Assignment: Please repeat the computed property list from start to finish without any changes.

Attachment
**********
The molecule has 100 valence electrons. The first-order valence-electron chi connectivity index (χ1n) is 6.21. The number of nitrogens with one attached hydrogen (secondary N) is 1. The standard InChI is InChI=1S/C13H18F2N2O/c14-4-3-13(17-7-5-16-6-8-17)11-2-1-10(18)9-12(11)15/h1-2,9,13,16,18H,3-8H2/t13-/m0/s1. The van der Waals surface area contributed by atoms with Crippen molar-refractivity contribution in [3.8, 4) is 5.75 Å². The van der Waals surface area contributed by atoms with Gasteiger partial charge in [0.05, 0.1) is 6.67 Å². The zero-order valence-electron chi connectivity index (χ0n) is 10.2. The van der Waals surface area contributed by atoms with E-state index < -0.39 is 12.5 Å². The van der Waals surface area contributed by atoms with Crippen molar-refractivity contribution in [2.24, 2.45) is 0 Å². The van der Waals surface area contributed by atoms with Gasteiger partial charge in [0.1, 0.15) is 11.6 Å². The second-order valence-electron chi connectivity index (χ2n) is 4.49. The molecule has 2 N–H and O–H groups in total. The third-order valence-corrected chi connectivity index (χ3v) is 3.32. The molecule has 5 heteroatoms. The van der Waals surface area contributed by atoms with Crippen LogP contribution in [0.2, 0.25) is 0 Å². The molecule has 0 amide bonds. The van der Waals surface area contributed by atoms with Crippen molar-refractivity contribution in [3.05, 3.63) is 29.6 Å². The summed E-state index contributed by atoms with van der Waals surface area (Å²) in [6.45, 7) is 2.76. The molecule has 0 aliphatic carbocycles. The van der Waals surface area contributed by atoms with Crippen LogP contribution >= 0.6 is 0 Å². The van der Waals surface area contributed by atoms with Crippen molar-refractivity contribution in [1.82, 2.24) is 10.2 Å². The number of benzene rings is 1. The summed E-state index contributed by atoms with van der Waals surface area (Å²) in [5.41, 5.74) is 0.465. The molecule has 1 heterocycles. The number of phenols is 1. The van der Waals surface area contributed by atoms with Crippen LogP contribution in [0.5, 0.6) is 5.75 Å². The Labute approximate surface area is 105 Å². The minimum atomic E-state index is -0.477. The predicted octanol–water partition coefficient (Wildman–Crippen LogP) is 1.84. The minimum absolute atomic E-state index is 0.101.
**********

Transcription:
The molecule has 100 valence electrons. The first-order valence-electron chi connectivity index (χ1n) is 6.21. The number of nitrogens with one attached hydrogen (secondary N) is 1. The standard InChI is InChI=1S/C13H18F2N2O/c14-4-3-13(17-7-5-16-6-8-17)11-2-1-10(18)9-12(11)15/h1-2,9,13,16,18H,3-8H2/t13-/m0/s1. The van der Waals surface area contributed by atoms with Crippen molar-refractivity contribution in [3.8, 4) is 5.75 Å². The van der Waals surface area contributed by atoms with Gasteiger partial charge in [0.05, 0.1) is 6.67 Å². The zero-order valence-electron chi connectivity index (χ0n) is 10.2. The van der Waals surface area contributed by atoms with E-state index < -0.39 is 12.5 Å². The van der Waals surface area contributed by atoms with Crippen molar-refractivity contribution in [2.24, 2.45) is 0 Å². The van der Waals surface area contributed by atoms with Gasteiger partial charge in [0.1, 0.15) is 11.6 Å². The second-order valence-electron chi connectivity index (χ2n) is 4.49. The molecule has 2 N–H and O–H groups in total. The third-order valence-corrected chi connectivity index (χ3v) is 3.32. The molecule has 5 heteroatoms. The van der Waals surface area contributed by atoms with Crippen LogP contribution in [0.2, 0.25) is 0 Å². The molecule has 0 amide bonds. The van der Waals surface area contributed by atoms with Crippen molar-refractivity contribution in [3.05, 3.63) is 29.6 Å². The summed E-state index contributed by atoms with van der Waals surface area (Å²) in [6.45, 7) is 2.76. The molecule has 0 aliphatic carbocycles. The van der Waals surface area contributed by atoms with Crippen LogP contribution >= 0.6 is 0 Å². The van der Waals surface area contributed by atoms with Crippen molar-refractivity contribution in [1.82, 2.24) is 10.2 Å². The number of benzene rings is 1. The summed E-state index contributed by atoms with van der Waals surface area (Å²) in [5.41, 5.74) is 0.465. The molecule has 1 heterocycles. The number of phenols is 1. The van der Waals surface area contributed by atoms with Crippen LogP contribution in [0.5, 0.6) is 5.75 Å². The Labute approximate surface area is 105 Å². The minimum atomic E-state index is -0.477. The predicted octanol–water partition coefficient (Wildman–Crippen LogP) is 1.84. The minimum absolute atomic E-state index is 0.101.